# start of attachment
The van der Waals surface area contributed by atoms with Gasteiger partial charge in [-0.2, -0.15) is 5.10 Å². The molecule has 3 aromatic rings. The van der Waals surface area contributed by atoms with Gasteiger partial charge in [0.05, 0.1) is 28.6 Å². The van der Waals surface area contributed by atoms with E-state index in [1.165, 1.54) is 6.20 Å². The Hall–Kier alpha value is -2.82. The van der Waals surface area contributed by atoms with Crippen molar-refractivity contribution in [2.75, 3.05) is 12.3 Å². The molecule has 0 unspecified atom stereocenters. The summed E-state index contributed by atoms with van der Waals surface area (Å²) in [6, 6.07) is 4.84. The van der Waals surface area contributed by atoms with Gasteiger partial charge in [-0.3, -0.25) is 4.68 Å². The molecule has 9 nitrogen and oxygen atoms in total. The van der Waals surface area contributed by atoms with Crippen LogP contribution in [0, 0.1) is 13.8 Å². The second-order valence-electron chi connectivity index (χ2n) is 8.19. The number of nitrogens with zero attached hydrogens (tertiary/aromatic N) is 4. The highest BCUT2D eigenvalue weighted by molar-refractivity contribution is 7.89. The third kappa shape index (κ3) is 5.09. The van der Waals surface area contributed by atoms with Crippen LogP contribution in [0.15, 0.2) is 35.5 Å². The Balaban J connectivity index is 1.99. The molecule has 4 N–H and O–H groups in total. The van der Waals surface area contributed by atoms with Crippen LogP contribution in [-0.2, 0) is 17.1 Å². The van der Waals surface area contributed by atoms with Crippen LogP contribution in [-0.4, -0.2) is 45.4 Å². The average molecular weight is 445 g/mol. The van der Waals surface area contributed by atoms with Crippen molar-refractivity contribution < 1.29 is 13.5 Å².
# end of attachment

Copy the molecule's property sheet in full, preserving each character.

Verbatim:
The van der Waals surface area contributed by atoms with Gasteiger partial charge in [-0.2, -0.15) is 5.10 Å². The molecule has 3 aromatic rings. The van der Waals surface area contributed by atoms with Gasteiger partial charge in [0.05, 0.1) is 28.6 Å². The van der Waals surface area contributed by atoms with E-state index in [1.165, 1.54) is 6.20 Å². The Hall–Kier alpha value is -2.82. The van der Waals surface area contributed by atoms with Crippen molar-refractivity contribution in [2.75, 3.05) is 12.3 Å². The molecule has 0 unspecified atom stereocenters. The summed E-state index contributed by atoms with van der Waals surface area (Å²) in [6, 6.07) is 4.84. The van der Waals surface area contributed by atoms with Gasteiger partial charge in [-0.3, -0.25) is 4.68 Å². The molecule has 9 nitrogen and oxygen atoms in total. The van der Waals surface area contributed by atoms with Crippen LogP contribution in [0, 0.1) is 13.8 Å². The second-order valence-electron chi connectivity index (χ2n) is 8.19. The number of nitrogens with zero attached hydrogens (tertiary/aromatic N) is 4. The highest BCUT2D eigenvalue weighted by molar-refractivity contribution is 7.89. The third kappa shape index (κ3) is 5.09. The van der Waals surface area contributed by atoms with Crippen LogP contribution in [0.15, 0.2) is 35.5 Å². The Balaban J connectivity index is 1.99. The molecule has 4 N–H and O–H groups in total. The van der Waals surface area contributed by atoms with Crippen LogP contribution in [-0.2, 0) is 17.1 Å². The van der Waals surface area contributed by atoms with Crippen LogP contribution in [-0.4, -0.2) is 45.4 Å². The average molecular weight is 445 g/mol. The van der Waals surface area contributed by atoms with Crippen molar-refractivity contribution < 1.29 is 13.5 Å².